Oh, hello, Readers. It's kind of grim out there, don't you think? Shootings and bombings and bombast and rain. Well, I don't want to be grim. Or deep. One commenter on the blog said my blog was the deepest she'd seen in a long time. I suspect it wasn't actually a compliment - although I took it as such for an hour or so. It might actually have been code for, "Wow, this blog is a slog."
So let's talk about this photograph of the big glass and the little glass. Also, yes, of the speck of something on my counter, and the slats of my appliance garage. I have an appliance garage. Isn't that funny? Just forget the slats and the speck. Look at the big and little glasses. Mamma and baby. This is a snapshot of something that cut the grimness for me. It's cute. Not because it's objectively cute, but because it reminds me of something cute.
See the big glass? It's mine. I keep a big glass, usually with water, good old H20, next to the fridge every day. Lately, little glasses have started to appear next to my big glass. Someone in the family, one of the offspring, has picked up my habit. That's cute, don't you think?
Or maybe it's not so cute. It's certainly illustrative of the corollary to the maxim, "Do what I say, not what I do." The corollary is something like, "Kids learn from what you do, not from what you say."
In this case, no harm done. I'm demonstrating that you don't need to take a clean glass from the cupboard every time you need a drink of water, as well as the importance of regular hydration.
Now if you're peering closely at my glass, you are correct, that is not water in there. It's kombucha. This weekend I had coffee with someone who didn't know what kombucha is. My explanation wasn't very enticing: fermented tea and something about The Mother, which is the starter for the kombucha. Just as sourdough bread has a starter, kombucha has one, too. The bread starter is fermented yeast. The kombucha starter is fermented tea that turns into really a very disgusting, mushroomy-looking thing. You can make kombucha. After every batch, just like sourdough bread, you have to save a little bit of starter - The Mother - to make your next batch. I know this because once we had a hipster twenty-something stay with us. She was perambulating around the country with a jar of kombucha and a camera. When she left, she left me the recipe for kombucha, as well as a jar of starter in the fridge. It was not pretty. It looked like a giant fungus, which I believe it indeed was.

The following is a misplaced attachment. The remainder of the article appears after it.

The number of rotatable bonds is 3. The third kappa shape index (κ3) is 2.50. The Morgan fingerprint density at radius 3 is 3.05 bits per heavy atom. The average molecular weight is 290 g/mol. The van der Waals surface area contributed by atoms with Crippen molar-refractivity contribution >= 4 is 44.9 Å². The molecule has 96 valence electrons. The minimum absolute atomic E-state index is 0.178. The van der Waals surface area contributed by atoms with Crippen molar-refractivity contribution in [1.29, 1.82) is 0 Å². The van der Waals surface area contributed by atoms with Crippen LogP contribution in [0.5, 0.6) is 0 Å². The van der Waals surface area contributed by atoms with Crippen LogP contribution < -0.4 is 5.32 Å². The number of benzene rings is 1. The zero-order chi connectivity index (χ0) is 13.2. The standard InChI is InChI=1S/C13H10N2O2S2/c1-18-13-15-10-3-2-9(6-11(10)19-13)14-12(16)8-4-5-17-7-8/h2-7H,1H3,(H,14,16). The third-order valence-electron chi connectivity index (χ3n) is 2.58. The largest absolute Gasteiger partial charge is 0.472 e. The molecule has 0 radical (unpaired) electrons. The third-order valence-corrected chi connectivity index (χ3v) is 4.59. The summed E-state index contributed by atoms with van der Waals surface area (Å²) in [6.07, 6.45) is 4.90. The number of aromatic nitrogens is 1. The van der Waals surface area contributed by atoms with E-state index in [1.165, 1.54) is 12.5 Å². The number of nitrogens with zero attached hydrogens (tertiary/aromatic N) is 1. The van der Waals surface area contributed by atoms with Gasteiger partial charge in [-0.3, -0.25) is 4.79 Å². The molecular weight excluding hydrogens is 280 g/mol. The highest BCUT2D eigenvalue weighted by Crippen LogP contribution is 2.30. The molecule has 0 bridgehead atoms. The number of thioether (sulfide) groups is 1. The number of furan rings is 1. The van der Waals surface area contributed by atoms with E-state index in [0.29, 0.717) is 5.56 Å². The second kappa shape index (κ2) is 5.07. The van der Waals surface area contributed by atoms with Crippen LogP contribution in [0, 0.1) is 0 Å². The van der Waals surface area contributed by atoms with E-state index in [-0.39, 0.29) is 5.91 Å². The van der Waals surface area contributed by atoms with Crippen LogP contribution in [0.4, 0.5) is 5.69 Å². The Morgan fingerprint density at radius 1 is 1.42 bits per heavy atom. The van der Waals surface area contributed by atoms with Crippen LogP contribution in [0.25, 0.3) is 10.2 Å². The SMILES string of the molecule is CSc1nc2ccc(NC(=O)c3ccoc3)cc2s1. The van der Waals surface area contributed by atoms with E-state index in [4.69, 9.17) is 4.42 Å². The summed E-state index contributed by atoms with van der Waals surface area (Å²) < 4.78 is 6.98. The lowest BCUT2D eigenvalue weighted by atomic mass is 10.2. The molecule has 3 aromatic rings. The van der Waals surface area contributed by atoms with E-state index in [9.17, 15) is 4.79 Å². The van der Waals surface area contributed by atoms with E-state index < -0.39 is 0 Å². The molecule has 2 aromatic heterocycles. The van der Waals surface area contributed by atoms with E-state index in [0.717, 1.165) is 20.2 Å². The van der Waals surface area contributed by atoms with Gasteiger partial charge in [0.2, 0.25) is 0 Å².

The husband took one look at it and said, "What is THAT?"
"It's The Mother," I said. "I don't know what to do with it."
"Throw it out," he said.
If that wasn't a deeply symbolic conversation, I don't know what would be.
So I buy my kombucha bottled. It's kind of fizzy. I like it mixed with seltzer. I drink it and I feel like I'm being productive. It has lots of probiotics, which are very in, hip, and now - and also very 1970.
This weekend I also had coffee with someone who didn't know what absinthe was. Okay, it was the same person who hadn't heard of kombucha. I was like, you know absinthe: the green poison - wormwood? Toulouse-Lautrec? French Impressionists? Paris, 1880s? Oscar Wilde?
This was during a conversation in which my companion told me she was pretty naive and always had been. By the time we got to the question of absinthe, I believed her. But then I thought about why I know what absinthe is, and I thought about how, in high school, I used to say - rather, I used to pronounce - "I may be innocent, but I am NOT naive."
I'm sure I was extremely irritating when I said that. I know I was not entirely correct in that self-assessment.
Pondering what I've modeled for the offspring besides saving glassware and remembering to hydrate. Scary.